Ford reports 3Q profit, but automotive business posts big loss

Tuesday, October 19th 2004, 12:23 pm
By: News On 6

DEARBORN, Mich. (AP) _ Buoyed again by strong results at its financial services arm, Ford Motor Co. said Tuesday it swung to a profit of $266 million in the third quarter even though its worldwide automotive operations lost $609 million.

The company also raised its full-year earnings guidance slightly, primarily because of better-than-expected results at Ford Motor Credit Co.

The nation's second-biggest automaker said it earned 15 cents a share in the July-September quarter, compared with a loss of $25 million, or 1 cent a share, a year ago.

Excluding special items, Ford's third-quarter earnings amounted to $537 million, or 28 cents a share, compared with a profit of $278 million, or 15 cents a share, a year ago.

The latest results doubled the consensus estimate of 14 cents from Wall Street analysts surveyed by Thomson First Call.

Third-quarter revenue rose to $39 billion from $36.7 billion.

Don Leclair, Ford's chief financial officer, said the company remained on track to deliver a 2004 milestone of $1 billion in automotive pretax profits, excluding special items.

``Our results show continued strong performance in financial services and continuing improvement in North American revenue, even though the market remains difficult,'' Leclair said.

In afternoon trading on the New York Stock Exchange, Ford shares were down 21 cents to $13.18.

Lower North American vehicle production to offset inflated inventories hampered Ford's automotive business, but overall results were lifted by net income of $734 million at Ford Motor Credit, up from $504 million a year ago and a familiar pattern from previous quarters.

The same was true last week for General Motors Corp., the world's largest automaker, where financial services accounted for the bulk of its $440 million third-quarter profit.

Ford's $609 million automotive loss, excluding special items, was a deterioration of $61 million from a year ago. Special items included a $23 million charge for restructuring at troubled Jaguar and $41 million related to the revaluation of Ford's investment in Ballard Power Systems, a fuel-cell manufacturer.

Worldwide automotive revenue rose to $32.8 billion from $30.2 billion in the same period a year ago.

In North America, Ford's automotive business lost $481 million, excluding special items, compared with a loss of $108 million a year ago. The company said it was hurt by unfavorable exchange rates and lower production. The company also plans lower production in the fourth quarter versus year-ago levels.

Sluggish sales amid heightened competition in the key U.S. market has pulled down results. Ford's U.S. sales for the first nine months of the year were off 5 percent, and the company said its U.S. market share slipped to 17.3 percent in the latest quarter from 18.6 percent in the third quarter of 2003.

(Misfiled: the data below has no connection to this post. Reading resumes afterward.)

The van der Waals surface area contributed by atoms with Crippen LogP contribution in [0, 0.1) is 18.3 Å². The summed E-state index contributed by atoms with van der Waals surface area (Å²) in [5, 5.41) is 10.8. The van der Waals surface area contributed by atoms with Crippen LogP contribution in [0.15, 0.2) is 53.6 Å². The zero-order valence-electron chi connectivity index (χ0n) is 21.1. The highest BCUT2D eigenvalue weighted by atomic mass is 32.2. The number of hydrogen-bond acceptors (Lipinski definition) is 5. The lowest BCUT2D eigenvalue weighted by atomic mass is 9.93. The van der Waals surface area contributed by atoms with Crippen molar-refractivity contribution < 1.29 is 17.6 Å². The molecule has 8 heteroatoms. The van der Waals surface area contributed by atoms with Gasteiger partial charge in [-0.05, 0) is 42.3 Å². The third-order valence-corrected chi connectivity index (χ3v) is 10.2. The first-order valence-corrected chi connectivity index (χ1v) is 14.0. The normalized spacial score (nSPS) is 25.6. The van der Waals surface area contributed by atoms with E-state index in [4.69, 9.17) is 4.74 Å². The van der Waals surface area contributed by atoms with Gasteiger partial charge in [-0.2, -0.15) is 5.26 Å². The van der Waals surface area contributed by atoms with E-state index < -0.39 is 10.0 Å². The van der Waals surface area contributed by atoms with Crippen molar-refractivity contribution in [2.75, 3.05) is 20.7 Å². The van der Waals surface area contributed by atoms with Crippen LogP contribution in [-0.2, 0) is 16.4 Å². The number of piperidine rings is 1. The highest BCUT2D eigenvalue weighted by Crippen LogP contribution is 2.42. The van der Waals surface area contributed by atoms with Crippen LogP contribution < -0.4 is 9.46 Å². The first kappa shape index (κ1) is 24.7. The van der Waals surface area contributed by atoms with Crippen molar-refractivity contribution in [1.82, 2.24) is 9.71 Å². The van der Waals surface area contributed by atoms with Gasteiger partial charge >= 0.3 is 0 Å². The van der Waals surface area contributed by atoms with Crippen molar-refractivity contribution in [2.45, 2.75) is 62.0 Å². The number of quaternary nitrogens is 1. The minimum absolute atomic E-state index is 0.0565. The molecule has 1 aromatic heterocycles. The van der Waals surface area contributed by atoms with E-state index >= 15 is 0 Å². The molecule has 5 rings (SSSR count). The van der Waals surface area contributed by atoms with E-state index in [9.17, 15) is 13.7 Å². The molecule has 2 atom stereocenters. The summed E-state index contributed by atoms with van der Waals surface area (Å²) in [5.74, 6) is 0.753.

Ford officials say they're hopeful to regain some market share in the final months of 2004 as several new vehicles enter the U.S. market, such as the Ford Five-Hundred flagship sedan, the Ford Freestyle crossover vehicle and the Ford Escape Hybrid sport utility vehicle.

Despite intense pricing competition, Ford said its net revenue per vehicle in the third quarter was $22,697, up $423 from a year ago. Net pricing was flat for the quarter, which analysts said was impressive given the aggressive incentives that abound.

``We believe Ford's turnaround is continuing, albeit at a slower rate, given the tough spot it's in between GM's price-cutting and the Japanese (manufacturers') growth,'' Merrill Lynch analyst John Casesa said in a research note.

In South America, Ford posted a pretax profit of $59 million, versus a $26 million loss a year ago. Ford Europe narrowed its loss to $33 million, excluding charges, in contrast to a loss of $400 million in the year-ago quarter.

The company's luxury Premier Automotive Group reported a pretax loss of $171 million, compared with a pretax loss of $24 million a year ago. The decline primarily reflected vehicle-launch costs, particularly at Land Rover, and unfavorable exchange rates.

A big drag on PAG has been Jaguar, where weak sales have failed to offset spending on new products. Ford announced plans last month to streamline the British-based operation, an overhaul that includes cutting 1,150 jobs.

Ford Asia-Pacific reported a $35 million profit, a $32 million improvement from a year ago.

Ford increased its 2004 earnings guidance to a range of $2 to $2.05 a share from continuing operations, excluding special items. That's up from a previous forecast of $1.90 to $2 a share.

The current full-year Wall Street consensus is $2.04 a share.

Ford said special items are likely to reduce full-year earnings by 13 cents a share. They're expected to consist primarily of the restructuring at Jaguar and Ford of Europe and the revaluation at Ballard.

For the first nine months of the year, Ford earned $3.38 billion, or $1.66 a share, up from $1.29 billion, or 68 cents a share, a year ago. Revenue was $126.4 billion versus $118 billion a year earlier.